Is it reasonable to expect the average 21st century man or woman, or that matter a mature self-professing Christian, to bee able to read and fully understand their Bibles? I mean: can we simply pick-up a copy of the King James Version/the NIV/the ASV/etc.–turn to, let’s say, a passage from one of Paul’s epistles, and glean from that reading a true understanding of everything that Paul was addressing? I used to think that I could do just that. And if by some tricky turn of phrase that Paul may have used I became stumped, certainly one or two of the various Bible commentaries that sat under-utilized on my bookshelf would effectively “unstump” me and set me on the proper path towards understanding. I would imagine this same scenario has played out countless times around the globe.

It goes without saying that Paul’s writings alone have done more than any other single writer or contributor to the Bible, to shape and influence the westernized Christian faith that I often refer to as Churchianity. More than Moses, David, the major and minor prophets; certainly more than the Apostles John, James (the brother of Yeshua), and Mark–and dare I say even Yeshua the Messiah (although He is not known to have pinned any portion of the Bible) who was the central focus of the entire Bible from genesis to Revelation.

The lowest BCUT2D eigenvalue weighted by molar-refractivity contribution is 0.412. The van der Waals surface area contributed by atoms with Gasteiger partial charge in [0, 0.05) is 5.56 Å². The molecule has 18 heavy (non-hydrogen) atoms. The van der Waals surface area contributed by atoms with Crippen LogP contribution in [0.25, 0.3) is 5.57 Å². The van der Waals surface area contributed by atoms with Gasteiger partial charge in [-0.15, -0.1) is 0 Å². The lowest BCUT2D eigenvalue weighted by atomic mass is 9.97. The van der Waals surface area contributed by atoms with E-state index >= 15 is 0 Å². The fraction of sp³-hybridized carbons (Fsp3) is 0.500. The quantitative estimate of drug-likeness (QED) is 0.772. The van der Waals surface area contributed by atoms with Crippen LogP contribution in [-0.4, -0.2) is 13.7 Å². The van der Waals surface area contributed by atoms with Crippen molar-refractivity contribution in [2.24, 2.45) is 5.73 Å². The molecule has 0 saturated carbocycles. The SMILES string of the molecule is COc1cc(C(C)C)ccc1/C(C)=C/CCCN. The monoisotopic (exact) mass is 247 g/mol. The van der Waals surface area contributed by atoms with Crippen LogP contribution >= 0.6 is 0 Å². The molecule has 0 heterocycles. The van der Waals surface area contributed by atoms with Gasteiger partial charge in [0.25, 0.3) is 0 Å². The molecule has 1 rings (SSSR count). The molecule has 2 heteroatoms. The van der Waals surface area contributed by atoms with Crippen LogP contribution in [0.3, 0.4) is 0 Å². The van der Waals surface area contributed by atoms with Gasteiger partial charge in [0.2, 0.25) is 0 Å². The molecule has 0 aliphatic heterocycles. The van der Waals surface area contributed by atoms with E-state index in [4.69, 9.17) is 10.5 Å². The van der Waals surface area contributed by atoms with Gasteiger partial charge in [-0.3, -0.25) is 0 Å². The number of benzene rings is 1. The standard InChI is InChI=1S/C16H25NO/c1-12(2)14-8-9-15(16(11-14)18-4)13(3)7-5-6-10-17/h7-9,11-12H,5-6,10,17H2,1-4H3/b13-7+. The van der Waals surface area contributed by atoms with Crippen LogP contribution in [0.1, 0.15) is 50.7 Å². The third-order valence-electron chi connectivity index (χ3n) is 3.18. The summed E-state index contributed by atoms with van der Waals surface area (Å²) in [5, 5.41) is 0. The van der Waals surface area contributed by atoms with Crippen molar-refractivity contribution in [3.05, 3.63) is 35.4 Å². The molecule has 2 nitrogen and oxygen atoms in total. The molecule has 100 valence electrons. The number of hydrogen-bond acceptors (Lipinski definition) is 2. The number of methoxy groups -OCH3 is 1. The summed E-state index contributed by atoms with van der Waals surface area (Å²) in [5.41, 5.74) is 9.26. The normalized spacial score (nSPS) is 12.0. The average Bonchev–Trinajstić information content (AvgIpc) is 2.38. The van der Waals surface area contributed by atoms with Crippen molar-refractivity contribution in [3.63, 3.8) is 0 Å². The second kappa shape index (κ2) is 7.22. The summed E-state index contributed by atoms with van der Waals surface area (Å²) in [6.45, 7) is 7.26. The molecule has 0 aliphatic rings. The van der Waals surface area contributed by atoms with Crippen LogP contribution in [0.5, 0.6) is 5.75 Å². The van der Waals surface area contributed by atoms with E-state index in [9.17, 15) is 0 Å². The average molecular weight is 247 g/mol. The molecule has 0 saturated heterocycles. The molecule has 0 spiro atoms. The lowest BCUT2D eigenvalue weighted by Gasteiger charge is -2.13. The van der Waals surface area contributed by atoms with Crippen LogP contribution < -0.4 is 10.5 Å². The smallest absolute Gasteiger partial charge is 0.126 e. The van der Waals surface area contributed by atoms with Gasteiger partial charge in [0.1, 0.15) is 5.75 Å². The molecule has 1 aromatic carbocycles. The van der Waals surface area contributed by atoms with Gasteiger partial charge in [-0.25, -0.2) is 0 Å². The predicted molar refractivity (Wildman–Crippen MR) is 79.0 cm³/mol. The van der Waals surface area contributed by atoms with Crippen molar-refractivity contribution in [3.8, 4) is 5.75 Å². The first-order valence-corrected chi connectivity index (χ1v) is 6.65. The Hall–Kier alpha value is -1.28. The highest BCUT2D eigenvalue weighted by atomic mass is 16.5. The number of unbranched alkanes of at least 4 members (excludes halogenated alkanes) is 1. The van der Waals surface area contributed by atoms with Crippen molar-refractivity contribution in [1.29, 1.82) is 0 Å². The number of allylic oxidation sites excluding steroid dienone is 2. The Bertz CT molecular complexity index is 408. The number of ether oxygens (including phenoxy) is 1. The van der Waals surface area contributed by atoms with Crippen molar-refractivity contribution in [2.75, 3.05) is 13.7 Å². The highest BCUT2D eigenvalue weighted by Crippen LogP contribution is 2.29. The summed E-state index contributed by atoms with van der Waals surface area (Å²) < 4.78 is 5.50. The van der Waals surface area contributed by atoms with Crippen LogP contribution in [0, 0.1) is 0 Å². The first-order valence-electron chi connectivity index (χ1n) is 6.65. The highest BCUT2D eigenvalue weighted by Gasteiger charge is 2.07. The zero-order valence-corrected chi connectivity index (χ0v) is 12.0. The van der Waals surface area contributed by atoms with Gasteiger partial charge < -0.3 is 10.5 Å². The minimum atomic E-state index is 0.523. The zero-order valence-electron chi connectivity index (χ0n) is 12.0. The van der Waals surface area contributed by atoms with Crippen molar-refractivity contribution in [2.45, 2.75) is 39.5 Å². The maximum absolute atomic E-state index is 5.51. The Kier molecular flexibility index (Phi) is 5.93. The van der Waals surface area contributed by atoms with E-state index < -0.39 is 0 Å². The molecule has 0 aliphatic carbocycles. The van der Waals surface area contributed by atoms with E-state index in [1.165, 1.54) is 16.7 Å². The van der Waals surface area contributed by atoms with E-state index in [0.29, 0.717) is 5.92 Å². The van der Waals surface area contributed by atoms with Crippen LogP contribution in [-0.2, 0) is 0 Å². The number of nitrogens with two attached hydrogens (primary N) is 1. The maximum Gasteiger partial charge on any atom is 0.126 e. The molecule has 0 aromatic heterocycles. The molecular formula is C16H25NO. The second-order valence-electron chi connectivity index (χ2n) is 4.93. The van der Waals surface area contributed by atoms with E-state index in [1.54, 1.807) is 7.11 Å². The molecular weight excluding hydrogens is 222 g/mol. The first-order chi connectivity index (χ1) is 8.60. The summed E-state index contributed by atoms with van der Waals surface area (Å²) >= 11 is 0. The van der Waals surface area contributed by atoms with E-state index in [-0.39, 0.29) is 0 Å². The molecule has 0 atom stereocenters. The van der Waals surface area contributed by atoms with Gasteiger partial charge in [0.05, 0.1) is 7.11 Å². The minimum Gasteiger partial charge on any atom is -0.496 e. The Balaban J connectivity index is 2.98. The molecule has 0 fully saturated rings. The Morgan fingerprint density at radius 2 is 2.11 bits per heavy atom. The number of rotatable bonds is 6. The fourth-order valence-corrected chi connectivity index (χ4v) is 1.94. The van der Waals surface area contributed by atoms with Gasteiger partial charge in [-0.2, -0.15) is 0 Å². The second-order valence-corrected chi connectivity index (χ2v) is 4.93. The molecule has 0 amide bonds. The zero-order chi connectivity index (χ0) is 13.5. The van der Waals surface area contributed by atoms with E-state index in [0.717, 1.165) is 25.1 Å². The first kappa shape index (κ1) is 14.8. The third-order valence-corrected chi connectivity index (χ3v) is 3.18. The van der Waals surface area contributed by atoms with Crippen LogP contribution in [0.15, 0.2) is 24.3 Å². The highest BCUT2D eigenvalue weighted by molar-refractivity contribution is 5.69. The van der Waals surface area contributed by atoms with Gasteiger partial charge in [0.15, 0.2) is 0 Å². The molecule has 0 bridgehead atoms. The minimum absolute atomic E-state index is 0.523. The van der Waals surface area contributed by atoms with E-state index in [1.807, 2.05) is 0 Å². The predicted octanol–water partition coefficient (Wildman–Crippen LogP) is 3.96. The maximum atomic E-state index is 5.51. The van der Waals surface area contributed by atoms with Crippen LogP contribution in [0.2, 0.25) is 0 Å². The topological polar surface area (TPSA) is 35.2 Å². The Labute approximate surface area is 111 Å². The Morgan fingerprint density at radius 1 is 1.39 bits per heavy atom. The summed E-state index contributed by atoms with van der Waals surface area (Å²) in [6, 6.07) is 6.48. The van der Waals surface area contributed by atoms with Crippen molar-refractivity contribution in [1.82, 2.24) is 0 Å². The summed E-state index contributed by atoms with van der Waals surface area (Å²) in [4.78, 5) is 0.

Why is this so? Have you ever contemplated this reality? This one question has haunted me for the better part of 3 or so years. The funny thing is that when someone dares to question why Paul’s writings carry the weight they do in the Churchianity of the 21st century and before, one is often given a very harsh and bitter response–one might even be labelled a heretic or cultist. But has this not always been the case within and without the impermeable walls of western Christianity? Whenever one challenges or questions established perceptions of the orthodox or fundamental faith, he or she is immediately branded an enemy of the State–i.e., Christian State–off with their head! All one has to do is visit 4th century to present day fundamental Christian history to learn of the atrocities committed by self-professing Christians in the name, glory, and honor of Jesus Christ and the Church.

But let me get back to Paul. My concerns about Paul’s profound infuences on Churchianity are somewhat complex and certainly not always easy to vocalize or codify. To begin with, to the uninitiated, Paul seems to be hostile to Yahweh’s laws (i.e., often referred to as the Law of Moses): Rom. 6:14; 7:6, 7; 8:3, 7; 9:21; Gal. 2:16, 19; 3:10, 13; 4:5; 5:3, 18, 23; 6:13.

I found these passages to be somewhat confusing given the expressed fact that Paul identified himself as a former Pharisee. Did Paul’s conversion while on the road to Damascus and while he convalesced in Arabia completely reverse his affinity for the laws and commandments of Yahweh? That being said, Paul’s aversion to the laws certainly has translated into the general aversion to Judaism and the “Laws of Moses” in today’s Churchianity. But it would seem that westernized Christianity may not have the record accurately set.

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